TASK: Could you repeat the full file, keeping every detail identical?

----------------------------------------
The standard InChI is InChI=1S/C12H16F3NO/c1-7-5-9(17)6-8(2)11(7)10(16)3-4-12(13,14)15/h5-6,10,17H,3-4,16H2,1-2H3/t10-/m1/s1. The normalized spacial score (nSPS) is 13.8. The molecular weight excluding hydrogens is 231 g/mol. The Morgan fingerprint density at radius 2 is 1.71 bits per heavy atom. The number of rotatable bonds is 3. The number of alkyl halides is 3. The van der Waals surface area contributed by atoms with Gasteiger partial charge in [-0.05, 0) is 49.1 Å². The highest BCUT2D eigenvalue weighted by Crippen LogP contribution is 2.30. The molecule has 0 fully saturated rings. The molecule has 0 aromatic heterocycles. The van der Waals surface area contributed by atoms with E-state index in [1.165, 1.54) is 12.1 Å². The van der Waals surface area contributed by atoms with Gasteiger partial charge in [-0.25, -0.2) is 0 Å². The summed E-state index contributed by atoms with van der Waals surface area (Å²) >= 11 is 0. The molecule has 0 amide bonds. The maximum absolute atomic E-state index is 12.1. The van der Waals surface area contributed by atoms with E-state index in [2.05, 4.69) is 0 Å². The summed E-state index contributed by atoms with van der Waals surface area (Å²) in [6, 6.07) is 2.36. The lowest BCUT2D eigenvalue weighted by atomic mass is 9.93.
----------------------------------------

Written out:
The standard InChI is InChI=1S/C12H16F3NO/c1-7-5-9(17)6-8(2)11(7)10(16)3-4-12(13,14)15/h5-6,10,17H,3-4,16H2,1-2H3/t10-/m1/s1. The normalized spacial score (nSPS) is 13.8. The molecular weight excluding hydrogens is 231 g/mol. The Morgan fingerprint density at radius 2 is 1.71 bits per heavy atom. The number of rotatable bonds is 3. The number of alkyl halides is 3. The van der Waals surface area contributed by atoms with Gasteiger partial charge in [-0.05, 0) is 49.1 Å². The highest BCUT2D eigenvalue weighted by Crippen LogP contribution is 2.30. The molecule has 0 fully saturated rings. The molecule has 0 aromatic heterocycles. The van der Waals surface area contributed by atoms with E-state index in [1.165, 1.54) is 12.1 Å². The van der Waals surface area contributed by atoms with Gasteiger partial charge in [-0.25, -0.2) is 0 Å². The summed E-state index contributed by atoms with van der Waals surface area (Å²) >= 11 is 0. The molecule has 0 amide bonds. The maximum absolute atomic E-state index is 12.1. The van der Waals surface area contributed by atoms with E-state index in [2.05, 4.69) is 0 Å². The summed E-state index contributed by atoms with van der Waals surface area (Å²) in [6, 6.07) is 2.36. The lowest BCUT2D eigenvalue weighted by atomic mass is 9.93.